I know that’s not necessarily a politically correct statement in this day where we’re supposed to preserve every old building under the notion that it’s “historic.” Just think of the Blue Building. It’s a building that’s so historic we get to watch it slowly cave in on itself. Is that progress?

Progress no, but social experiment yes. How long will one building be allowed to stand just because some people went to school there? The experiment has entered its 12th year.

That sidebar aside, Kara Youngblood is the owner of the building which used to stand at 215 Morford Street. Kara said her goal is to rebuild and construct additional office space on that property, which is adjacent to her law firm, Youngblood & Associates.

She needs the space because her law firm is prospering and adding employees. She says she’s probably a year or two out before any actual construction starts.

As for Youngblood & Associates, it’s a uniquely structured immigration law firm that can help individuals, families and businesses. It’s a great fit for Warren County.

For individuals, the goal is to find a path to legal status. For family members, navigating the process of immigration is complicated, but Youngblood & Associates can work to find solutions based on each family’s circumstances.

For businesses, finding the best employees can be difficult and sometimes the search has to be widened to include candidates who are not U.S. citizens. That’s the reality of the world in which we live.

Immigration is a major issue in today’s climate and it’s great to have a local business like Youngblood & Associates that can work to ensure people who come to America are here legally. If you need to contact the law firm, the phone number is (931) 274-7811.

Red Door Kids Opens for business

Just when you thought this business column couldn’t get any better, it just did. Red Door Kids has opened its glass door on Main Street to bring what’s expected to be a thriving business downtown.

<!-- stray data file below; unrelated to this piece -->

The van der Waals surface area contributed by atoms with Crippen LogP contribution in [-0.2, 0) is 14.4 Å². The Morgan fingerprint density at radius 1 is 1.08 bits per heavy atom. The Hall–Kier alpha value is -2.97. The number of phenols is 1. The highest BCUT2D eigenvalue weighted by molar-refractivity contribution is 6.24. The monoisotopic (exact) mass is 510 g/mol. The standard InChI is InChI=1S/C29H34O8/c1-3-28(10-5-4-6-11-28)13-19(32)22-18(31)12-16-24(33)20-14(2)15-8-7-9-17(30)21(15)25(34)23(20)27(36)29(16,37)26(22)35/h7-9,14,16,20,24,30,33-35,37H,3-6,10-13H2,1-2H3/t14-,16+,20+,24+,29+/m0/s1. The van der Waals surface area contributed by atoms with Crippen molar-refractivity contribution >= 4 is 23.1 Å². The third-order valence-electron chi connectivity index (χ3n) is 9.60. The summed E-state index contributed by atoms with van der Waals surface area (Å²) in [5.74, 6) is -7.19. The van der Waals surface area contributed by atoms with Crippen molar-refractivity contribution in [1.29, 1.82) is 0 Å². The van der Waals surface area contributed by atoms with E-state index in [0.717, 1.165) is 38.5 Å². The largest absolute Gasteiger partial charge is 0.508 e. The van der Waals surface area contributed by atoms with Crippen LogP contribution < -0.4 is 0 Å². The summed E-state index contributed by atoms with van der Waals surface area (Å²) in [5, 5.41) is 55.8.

“The foot traffic has been phenomenal, especially being right next to Topz,” said Red Door owner Jessica George. “That’s the best thing we could have done.”

Jessica has operated Red Door Boutique for over four years, but decided to branch out to a children’s store due to local need. She had been working on revitalizing her store for more than a month.

“Everything came together so smoothly,” said Jessica. “The store has been very well received. We opened Monday and we sold so

much I had to order more clothes Thursday night. I’m already finding out what people want and learning about some holes we had in the inventory. I didn’t go all-in on Easter because we were opening so close to it and I didn’t know what to expect. We offer the basics and we offer dressy. We try to cover all the bases.”

One thing Jessica has learned quickly is many people want matching outfits for their children. She aims to please and has outfits to satisfy that want.

Also of note, she offers free ear piercings and sells the Great Pretenders jewelry line. You can get pierced and find a neat earring all in one stop.

I think Red Door Kids it a great addition to downtown McMinnville. May it dance with prosperity and tango with success.

Red Door Kids can be reached at (423) 364-3187.

Old Nana’s For sale

Anyone who read last week’s installment of Business Pulse may recall I talked about the closing of Kountry Kupboard, which was formerly Nana’s Kountry Kupboard.

Local realtor Charlene Long called me Monday to tell me she has the property at Sunnyside Heights listed for sale and it’s available for the low price of $199,900. Charlene pointed out the restaurant has 4,200 square feet of space, two new HVAC units, and a new roof.

For anyone inclined to jump into the fast-paced restaurant business, this is a proven spot. Long Realty can be reached at 4741651.

Mary’s still Hanging on

I devoted much space in last Sunday's edition to talking about local nurseries which are working to pick up the slack in the absence of our beloved Mary’s Greenhouse, which is closing.

Mary’s co-owner Mike Hamby called me on Monday to let me know that Mary’s is still trying to sell off a few remaining items and is still open from 10 a.m. to 3 p.m. for anyone interested.

“We’re trying to clean everything out because the next guys probably don’t want our stuff,” said Mike. “We’ll probably still be open the next three to four weeks selling what we have left. We’re a general Sanford & Son here. We have a little of everything.”

Mike said no annuals were planted for this year, but there are still a few things left, mainly ornamental grasses, pots, and other odds and ends. If you think you might want to scavenge what remains from Mary’s Greenhouse, the business is located on Meiser Lane.

That’s all folks

Wish me luck as I’m bracing to take my second COVID-19 vaccination shot on Monday. I’m expecting the best.